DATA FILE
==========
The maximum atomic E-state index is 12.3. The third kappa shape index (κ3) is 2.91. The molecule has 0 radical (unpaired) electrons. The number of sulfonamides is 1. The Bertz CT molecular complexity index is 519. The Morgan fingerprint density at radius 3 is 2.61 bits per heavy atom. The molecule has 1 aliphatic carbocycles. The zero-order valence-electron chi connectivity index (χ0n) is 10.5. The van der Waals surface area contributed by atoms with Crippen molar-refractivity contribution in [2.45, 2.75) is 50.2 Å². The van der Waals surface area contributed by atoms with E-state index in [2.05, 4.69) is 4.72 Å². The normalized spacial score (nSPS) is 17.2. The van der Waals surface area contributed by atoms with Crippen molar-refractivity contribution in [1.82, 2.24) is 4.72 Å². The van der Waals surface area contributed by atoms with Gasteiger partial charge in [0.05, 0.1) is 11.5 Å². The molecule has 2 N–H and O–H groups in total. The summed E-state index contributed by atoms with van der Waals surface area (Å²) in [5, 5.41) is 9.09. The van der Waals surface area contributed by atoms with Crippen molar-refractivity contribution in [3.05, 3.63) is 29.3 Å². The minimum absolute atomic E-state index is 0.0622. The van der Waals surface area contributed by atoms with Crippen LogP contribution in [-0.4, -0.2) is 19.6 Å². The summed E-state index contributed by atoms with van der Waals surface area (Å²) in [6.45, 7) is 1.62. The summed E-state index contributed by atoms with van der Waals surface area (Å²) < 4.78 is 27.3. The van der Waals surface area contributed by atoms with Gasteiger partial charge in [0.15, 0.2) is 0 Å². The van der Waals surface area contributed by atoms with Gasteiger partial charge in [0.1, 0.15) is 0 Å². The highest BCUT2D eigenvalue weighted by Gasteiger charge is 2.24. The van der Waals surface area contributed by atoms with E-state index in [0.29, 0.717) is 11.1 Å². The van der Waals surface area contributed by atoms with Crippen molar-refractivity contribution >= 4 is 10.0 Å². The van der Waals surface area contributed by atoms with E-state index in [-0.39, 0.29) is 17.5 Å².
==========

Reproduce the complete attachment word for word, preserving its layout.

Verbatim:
The maximum atomic E-state index is 12.3. The third kappa shape index (κ3) is 2.91. The molecule has 0 radical (unpaired) electrons. The number of sulfonamides is 1. The Bertz CT molecular complexity index is 519. The Morgan fingerprint density at radius 3 is 2.61 bits per heavy atom. The molecule has 1 aliphatic carbocycles. The zero-order valence-electron chi connectivity index (χ0n) is 10.5. The van der Waals surface area contributed by atoms with Crippen molar-refractivity contribution in [2.45, 2.75) is 50.2 Å². The van der Waals surface area contributed by atoms with E-state index in [2.05, 4.69) is 4.72 Å². The normalized spacial score (nSPS) is 17.2. The van der Waals surface area contributed by atoms with Crippen molar-refractivity contribution in [1.82, 2.24) is 4.72 Å². The van der Waals surface area contributed by atoms with Gasteiger partial charge in [0.05, 0.1) is 11.5 Å². The molecule has 2 N–H and O–H groups in total. The summed E-state index contributed by atoms with van der Waals surface area (Å²) in [5, 5.41) is 9.09. The van der Waals surface area contributed by atoms with Crippen molar-refractivity contribution in [3.05, 3.63) is 29.3 Å². The minimum absolute atomic E-state index is 0.0622. The van der Waals surface area contributed by atoms with Crippen LogP contribution in [-0.4, -0.2) is 19.6 Å². The summed E-state index contributed by atoms with van der Waals surface area (Å²) in [6.45, 7) is 1.62. The summed E-state index contributed by atoms with van der Waals surface area (Å²) < 4.78 is 27.3. The van der Waals surface area contributed by atoms with Gasteiger partial charge in [0.15, 0.2) is 0 Å². The van der Waals surface area contributed by atoms with Gasteiger partial charge in [0.1, 0.15) is 0 Å². The highest BCUT2D eigenvalue weighted by Gasteiger charge is 2.24. The van der Waals surface area contributed by atoms with E-state index in [0.29, 0.717) is 11.1 Å². The van der Waals surface area contributed by atoms with Crippen molar-refractivity contribution >= 4 is 10.0 Å². The van der Waals surface area contributed by atoms with E-state index in [-0.39, 0.29) is 17.5 Å².